Originally published in 1993, this volume was unique in its scope and approach: Unlike most literature on nuclear weapons proliferation at the time, the essays in this volume offer theoretical discussions and suggest testable hypotheses about the causes and effects of nuclear weapons proliferation.
The proliferation of nuclear weapons is an ideal subject for social science scholarship, and such scholarship is especially timely now. Among the topics discussed in The Proliferation Puzzle are:
- The building of nuclear weapons is a complex task touching upon many of the subjects of study at the core of social science and international relations. Nuclear weapons may be acquired as a hedge against external threat, for reasons of national prestige, or as a result of pressures by domestic coalitions among scientists, bureaucrats, and the military. They may be sought for defensive purposes or to support hegemonic aspirations. Nuclear weapons also raise questions about civilian command and control, especially in crisis situations.
- During the last two decades the acquisition of nuclear weapons has been proscribed by the non-proliferation regime. The decisions countries made about acquiring these weapons and the manner they chose to build them serve as a test of the efficacy of this particular regime, and of international regimes more generally.
- Nuclear weapons were introduced at the time bipolarity became the international order. As the world moves away from bipolarity, there is a need to answer questions such as: What would be the effect of nuclear weapons in a multipolar order? How will the spread of nuclear weapons affect the distribution of capabilities among states? If nuclear weapons spread to additional countries, will they enhance stability or exacerbate instability? Can the spread of these weapons be managed or controlled?
This book brings together scholars from different schools within international relations and the social sciences to address the question of why nuclear weapons spread. A disciplined, rigorous examination of proliferation is important not only for scholarship but also for informed policymaking. The purpose of social science is to formulate hypotheses and devise theories that advance our understanding of society and aid in the fashioning of enlightened policy. The essays in this volume show how explicit hypotheses about the causes and consequences of nuclear weapons proliferation provide a deeper understanding of the problem and suggest specific, theory-informed policy recommendations.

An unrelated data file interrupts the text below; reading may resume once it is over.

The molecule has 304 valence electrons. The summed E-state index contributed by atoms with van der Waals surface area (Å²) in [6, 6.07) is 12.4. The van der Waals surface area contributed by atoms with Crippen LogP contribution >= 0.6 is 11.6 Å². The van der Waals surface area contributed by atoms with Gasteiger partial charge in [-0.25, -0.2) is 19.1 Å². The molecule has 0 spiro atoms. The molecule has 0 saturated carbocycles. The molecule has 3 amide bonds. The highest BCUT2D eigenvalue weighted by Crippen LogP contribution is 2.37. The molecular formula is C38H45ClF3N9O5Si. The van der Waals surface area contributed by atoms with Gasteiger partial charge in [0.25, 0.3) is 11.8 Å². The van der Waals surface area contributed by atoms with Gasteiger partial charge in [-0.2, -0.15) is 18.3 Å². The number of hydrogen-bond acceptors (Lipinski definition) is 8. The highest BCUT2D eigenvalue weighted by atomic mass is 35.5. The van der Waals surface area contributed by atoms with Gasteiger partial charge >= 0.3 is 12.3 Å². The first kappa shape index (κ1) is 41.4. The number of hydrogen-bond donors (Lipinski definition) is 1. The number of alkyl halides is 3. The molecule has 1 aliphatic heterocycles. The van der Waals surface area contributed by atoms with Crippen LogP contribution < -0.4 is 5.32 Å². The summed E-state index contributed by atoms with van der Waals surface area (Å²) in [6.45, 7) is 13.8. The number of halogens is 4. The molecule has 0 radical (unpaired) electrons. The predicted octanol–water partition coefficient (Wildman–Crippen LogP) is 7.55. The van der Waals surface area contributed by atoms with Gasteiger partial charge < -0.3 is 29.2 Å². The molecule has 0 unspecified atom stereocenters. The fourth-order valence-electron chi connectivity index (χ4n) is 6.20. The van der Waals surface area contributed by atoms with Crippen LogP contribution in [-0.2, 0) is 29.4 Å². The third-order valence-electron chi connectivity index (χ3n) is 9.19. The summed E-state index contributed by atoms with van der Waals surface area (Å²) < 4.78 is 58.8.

Zachary S. Davis, Benjamin Frankel
Nuclear Weapons Proliferation: Theory and Policy Benjamin Frankel and Zachary S. Davis. Part 1: Realist Approaches Dividing Realism: Structural Realism versus Security Materialism on Nuclear Security and Proliferation Daniel Deudney. The Brooding Shadow: Systemic Incentives and Nuclear Weapons Proliferation Benjamin Frankel. The Realist Nuclear Regime Zachary S. Davis. Paranoids, Pygmies, Pariahs and Nonproliferation Revisited Richard K. Betts. Part 2: State-Oriented Approaches The End of the Cold War and the Future of Nuclear Proliferation: An Alternative to the Neo-Realist Perspective Glenn Chafetz. Proliferation Optimism and Theories of Nuclear Operations Peter D. Feaver. Nuclear Myths and the Causes of Nuclear Proliferation Peter R. Lavoy. Understanding Nuclear Proliferation: Theoretical Explanation and China's National Experience Avery Goldstein. The Power of Suggestion: Opaque Proliferation, Existential Deterrence, and the South Asian Nuclear Arms Competition Devin T. Haggerty. Part 3: Four More Models The Economic and Political Incentives to Acquire Nuclear Weapons Dagobert L. Brito and Michael D. Intriligator. Forecasting the Risks of Nuclear Proliferation: Taiwan as an Illustration of the Method Bruce Bueno de Mesquita, James D. Morrow and Samuel S. G. Wu. Multilateral Cooperation and Nuclear Nonproliferation Richard T. Cupitt and William J. Long. Appendix: Technical Barriers to Nuclear Proliferation Peter D. Zimmerman. The Contributors.